Oil and gas producers have slashed $150 billion from their capital expenditure (capex) budgets for the Lower 48 states through 2017, a reduction in capex that’s more than three times that spent in any single country, according to an analysis by Wood Mackenzie.
In a report released Thursday, the firm said the cuts have hit especially hard in the Bakken and Eagle Ford shales, accounting for 36% of the capex reduction in 2016 and 2017. The deepest cuts occurred in the Bakken and Three Forks formation, with spending down 66%, or $44 billion. The cut in the Eagle Ford accounted for 20% of the overall total.
“The plays that saw the highest proportion of their capital expenditure cut were in the Eagle Ford and the Bakken,” Jeanie Oudin, Wood Mackenzie’s senior research manager for the Lower 48, said in a statement. “That’s because the two plays were in full-scale development, with most operators’ acreage held by production at the time oil prices began to fall, allowing for a more responsive slowdown in activity.”
Wood Mackenzie noted that with producers focused on completing their large backlog of drilled but uncompleted (DUC) wells at their will as contracts expire, oil and gas production is not currently tied to the rig count, although reduced service costs and overall cost deflation have also fueled the reduction in capex.
“People expected that overall tight oil production would collapse when companies stopped drilling; however, it hasn’t collapsed, it’s only declined,” Oudin said. “Not only have operators built up a backlog of DUC wells, they are also utilizing longer laterals and enhanced completions to increase the productivity of wells as they bring them online. They’re just not adding new volumes as quickly.”
The firm said it expects production losses to average 4.2 million boe/d through 2020 in the Lower 48. Globally, Wood Mackenzie expects production to decline 7 billion boe through 2020, with 70% of the lost volumes attributed to the Lower 48 in near term, through 2017.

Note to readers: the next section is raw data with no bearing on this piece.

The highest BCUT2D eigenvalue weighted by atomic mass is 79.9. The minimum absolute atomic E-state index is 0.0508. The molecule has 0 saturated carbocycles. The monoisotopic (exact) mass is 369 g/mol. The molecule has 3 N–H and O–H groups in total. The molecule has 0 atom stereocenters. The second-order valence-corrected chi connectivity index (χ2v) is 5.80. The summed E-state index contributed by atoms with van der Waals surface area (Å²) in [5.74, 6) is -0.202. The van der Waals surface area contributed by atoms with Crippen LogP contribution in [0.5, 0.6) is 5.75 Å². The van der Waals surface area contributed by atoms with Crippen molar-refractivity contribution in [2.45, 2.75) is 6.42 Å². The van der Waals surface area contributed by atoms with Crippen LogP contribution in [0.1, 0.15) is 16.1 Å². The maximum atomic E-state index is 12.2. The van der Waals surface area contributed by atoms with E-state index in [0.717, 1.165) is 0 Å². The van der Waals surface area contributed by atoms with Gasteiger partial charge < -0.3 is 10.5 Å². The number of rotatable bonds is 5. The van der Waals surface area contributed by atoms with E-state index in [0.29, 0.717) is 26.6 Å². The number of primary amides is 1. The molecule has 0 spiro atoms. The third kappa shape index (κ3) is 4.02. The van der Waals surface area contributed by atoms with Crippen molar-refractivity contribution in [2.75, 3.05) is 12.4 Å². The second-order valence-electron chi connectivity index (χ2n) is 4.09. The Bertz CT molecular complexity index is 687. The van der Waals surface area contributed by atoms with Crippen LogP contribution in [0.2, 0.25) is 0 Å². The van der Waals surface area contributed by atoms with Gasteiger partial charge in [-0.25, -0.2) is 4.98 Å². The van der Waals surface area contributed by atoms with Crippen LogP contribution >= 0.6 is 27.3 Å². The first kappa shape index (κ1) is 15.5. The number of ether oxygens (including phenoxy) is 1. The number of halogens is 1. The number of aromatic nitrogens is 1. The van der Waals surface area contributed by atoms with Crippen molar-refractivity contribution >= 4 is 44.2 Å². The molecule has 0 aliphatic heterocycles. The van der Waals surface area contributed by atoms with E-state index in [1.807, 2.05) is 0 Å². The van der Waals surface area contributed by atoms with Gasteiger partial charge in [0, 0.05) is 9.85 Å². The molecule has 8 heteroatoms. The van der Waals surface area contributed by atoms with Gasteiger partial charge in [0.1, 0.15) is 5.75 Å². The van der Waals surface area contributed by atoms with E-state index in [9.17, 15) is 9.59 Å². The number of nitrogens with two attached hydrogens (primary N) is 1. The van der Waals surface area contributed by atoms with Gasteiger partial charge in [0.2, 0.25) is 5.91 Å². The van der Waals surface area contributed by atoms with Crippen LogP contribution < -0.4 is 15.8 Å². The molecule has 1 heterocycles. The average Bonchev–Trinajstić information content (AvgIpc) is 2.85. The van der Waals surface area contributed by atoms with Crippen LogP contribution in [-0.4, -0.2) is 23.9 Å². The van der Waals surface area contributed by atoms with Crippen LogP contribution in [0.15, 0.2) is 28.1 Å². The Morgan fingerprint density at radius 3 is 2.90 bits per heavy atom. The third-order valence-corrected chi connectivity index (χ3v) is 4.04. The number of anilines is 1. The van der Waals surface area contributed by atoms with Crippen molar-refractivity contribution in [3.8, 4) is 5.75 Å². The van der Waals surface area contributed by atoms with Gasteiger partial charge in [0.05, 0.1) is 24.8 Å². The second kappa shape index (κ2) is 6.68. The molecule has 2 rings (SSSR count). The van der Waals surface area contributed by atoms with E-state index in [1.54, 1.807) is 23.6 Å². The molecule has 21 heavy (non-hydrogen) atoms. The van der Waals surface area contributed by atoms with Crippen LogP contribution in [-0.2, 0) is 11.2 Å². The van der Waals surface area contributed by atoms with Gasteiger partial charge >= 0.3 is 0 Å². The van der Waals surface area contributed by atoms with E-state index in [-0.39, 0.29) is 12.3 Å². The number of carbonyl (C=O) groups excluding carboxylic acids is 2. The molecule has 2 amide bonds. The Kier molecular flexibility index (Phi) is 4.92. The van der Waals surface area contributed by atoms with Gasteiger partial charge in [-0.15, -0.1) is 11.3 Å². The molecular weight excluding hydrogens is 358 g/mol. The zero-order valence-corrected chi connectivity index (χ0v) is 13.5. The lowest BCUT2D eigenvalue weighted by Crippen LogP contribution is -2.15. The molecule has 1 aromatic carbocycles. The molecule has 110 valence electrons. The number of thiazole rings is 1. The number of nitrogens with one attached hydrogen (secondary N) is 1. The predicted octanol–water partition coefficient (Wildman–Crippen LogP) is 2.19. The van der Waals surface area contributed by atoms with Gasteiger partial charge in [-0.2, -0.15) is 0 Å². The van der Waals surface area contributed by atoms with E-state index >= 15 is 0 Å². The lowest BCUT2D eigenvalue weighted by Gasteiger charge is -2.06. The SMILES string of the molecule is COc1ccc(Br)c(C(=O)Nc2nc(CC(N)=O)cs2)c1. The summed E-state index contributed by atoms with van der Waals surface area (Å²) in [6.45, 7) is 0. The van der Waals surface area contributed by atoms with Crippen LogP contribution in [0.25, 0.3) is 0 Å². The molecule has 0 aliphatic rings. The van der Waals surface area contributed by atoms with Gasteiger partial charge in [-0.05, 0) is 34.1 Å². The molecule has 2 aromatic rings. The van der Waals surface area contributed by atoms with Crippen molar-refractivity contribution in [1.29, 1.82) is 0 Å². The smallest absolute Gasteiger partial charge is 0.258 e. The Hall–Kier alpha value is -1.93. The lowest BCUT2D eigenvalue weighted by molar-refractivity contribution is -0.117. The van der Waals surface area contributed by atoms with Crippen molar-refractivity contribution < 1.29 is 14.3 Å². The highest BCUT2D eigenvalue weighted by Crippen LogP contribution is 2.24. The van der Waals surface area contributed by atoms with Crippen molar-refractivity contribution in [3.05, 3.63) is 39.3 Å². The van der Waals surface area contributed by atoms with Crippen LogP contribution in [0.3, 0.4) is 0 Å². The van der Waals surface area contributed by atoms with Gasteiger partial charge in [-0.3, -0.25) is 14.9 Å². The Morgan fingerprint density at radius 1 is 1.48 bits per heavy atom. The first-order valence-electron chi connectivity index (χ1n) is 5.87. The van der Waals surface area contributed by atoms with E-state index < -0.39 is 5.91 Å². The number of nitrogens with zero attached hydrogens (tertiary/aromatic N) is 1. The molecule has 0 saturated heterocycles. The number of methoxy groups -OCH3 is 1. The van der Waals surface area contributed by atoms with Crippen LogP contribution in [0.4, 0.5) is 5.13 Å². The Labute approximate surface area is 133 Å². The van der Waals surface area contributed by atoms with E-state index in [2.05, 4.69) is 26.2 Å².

Drilling activity is expected to decline by smaller amounts in the Midland and Delaware basins, in part because many of the rigs deployed there are targeting better plays with stacked pay potential. As a result, the Permian Basin is being viewed as more resilient to the capex reductions, the firm said.
“Combined with our outlook for Permian production growth, this is extremely positive for Midland and Delaware stakeholders,” Oudin said. “The Midland and Delaware basins hold the largest number of undrilled, low-cost tight oil locations in the Lower 48. No other region comes close.”
According to Wood Mackenzie, the firm’s latest analysis shows “mature producers and basin incumbents” have the most remaining DUC inventory considered economic. “Although some of these established operators are less characterized by the high growth metrics of some of their offset acreage peers, they no doubt have a bright and sustainable future,” the firm said.
Last month, a survey conducted by Evercore ISI predicted operators would slash spending in North America by 41% in 2016 (see Shale Daily, June 6). A separate analysis performed by Raymond James & Associates Inc. in April found the biggest capex cuts, up until that point, were made by producers with assets concentrated in the Lower 48 (see Shale Daily, April 4).
Despite the capex cuts, the Energy Information Administration reported last week that U.S. onshore producers are more stable financially today than at any point since crude oil prices crashed in the second half of 2014 (see Shale Daily, July 18).
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